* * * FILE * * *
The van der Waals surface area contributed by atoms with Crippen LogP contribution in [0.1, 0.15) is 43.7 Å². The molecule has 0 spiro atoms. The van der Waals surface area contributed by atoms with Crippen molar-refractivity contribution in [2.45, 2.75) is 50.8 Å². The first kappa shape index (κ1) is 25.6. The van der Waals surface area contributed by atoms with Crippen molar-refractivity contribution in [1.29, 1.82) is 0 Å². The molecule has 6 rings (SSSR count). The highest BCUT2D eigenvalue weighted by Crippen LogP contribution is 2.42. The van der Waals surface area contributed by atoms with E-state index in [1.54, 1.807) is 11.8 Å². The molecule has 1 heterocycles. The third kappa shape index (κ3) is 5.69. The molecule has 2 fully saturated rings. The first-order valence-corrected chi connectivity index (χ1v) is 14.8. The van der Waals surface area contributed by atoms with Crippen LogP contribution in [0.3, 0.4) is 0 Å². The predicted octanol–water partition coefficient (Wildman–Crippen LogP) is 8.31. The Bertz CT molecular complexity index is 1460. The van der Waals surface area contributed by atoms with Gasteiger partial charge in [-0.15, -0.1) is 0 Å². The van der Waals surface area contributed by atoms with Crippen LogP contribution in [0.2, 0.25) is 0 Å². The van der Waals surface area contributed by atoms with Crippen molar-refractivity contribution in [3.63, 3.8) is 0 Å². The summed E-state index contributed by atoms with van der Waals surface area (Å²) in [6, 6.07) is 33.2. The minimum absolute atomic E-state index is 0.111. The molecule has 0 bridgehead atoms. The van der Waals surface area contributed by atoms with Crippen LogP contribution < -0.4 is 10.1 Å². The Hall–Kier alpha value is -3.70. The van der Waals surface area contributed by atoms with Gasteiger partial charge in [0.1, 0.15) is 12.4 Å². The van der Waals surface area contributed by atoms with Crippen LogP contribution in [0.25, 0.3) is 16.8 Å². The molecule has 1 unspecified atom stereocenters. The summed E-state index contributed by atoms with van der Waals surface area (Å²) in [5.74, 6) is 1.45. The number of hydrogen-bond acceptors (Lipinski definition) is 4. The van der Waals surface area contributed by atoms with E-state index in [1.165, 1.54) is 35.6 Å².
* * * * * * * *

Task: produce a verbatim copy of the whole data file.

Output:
The van der Waals surface area contributed by atoms with Crippen LogP contribution in [0.1, 0.15) is 43.7 Å². The molecule has 0 spiro atoms. The van der Waals surface area contributed by atoms with Crippen molar-refractivity contribution in [2.45, 2.75) is 50.8 Å². The first kappa shape index (κ1) is 25.6. The van der Waals surface area contributed by atoms with Crippen molar-refractivity contribution in [1.29, 1.82) is 0 Å². The molecule has 6 rings (SSSR count). The highest BCUT2D eigenvalue weighted by Crippen LogP contribution is 2.42. The van der Waals surface area contributed by atoms with E-state index in [1.54, 1.807) is 11.8 Å². The molecule has 1 heterocycles. The third kappa shape index (κ3) is 5.69. The molecule has 2 fully saturated rings. The first-order valence-corrected chi connectivity index (χ1v) is 14.8. The van der Waals surface area contributed by atoms with Crippen LogP contribution in [0.3, 0.4) is 0 Å². The predicted octanol–water partition coefficient (Wildman–Crippen LogP) is 8.31. The Bertz CT molecular complexity index is 1460. The van der Waals surface area contributed by atoms with Gasteiger partial charge in [-0.15, -0.1) is 0 Å². The van der Waals surface area contributed by atoms with Crippen LogP contribution in [0.2, 0.25) is 0 Å². The van der Waals surface area contributed by atoms with Crippen molar-refractivity contribution in [3.63, 3.8) is 0 Å². The summed E-state index contributed by atoms with van der Waals surface area (Å²) in [6, 6.07) is 33.2. The minimum absolute atomic E-state index is 0.111. The molecule has 0 bridgehead atoms. The van der Waals surface area contributed by atoms with Crippen LogP contribution < -0.4 is 10.1 Å². The Hall–Kier alpha value is -3.70. The van der Waals surface area contributed by atoms with Gasteiger partial charge in [0.1, 0.15) is 12.4 Å². The van der Waals surface area contributed by atoms with Crippen LogP contribution in [0.25, 0.3) is 16.8 Å². The molecule has 1 unspecified atom stereocenters. The summed E-state index contributed by atoms with van der Waals surface area (Å²) in [5.74, 6) is 1.45. The number of hydrogen-bond acceptors (Lipinski definition) is 4. The van der Waals surface area contributed by atoms with E-state index in [1.165, 1.54) is 35.6 Å².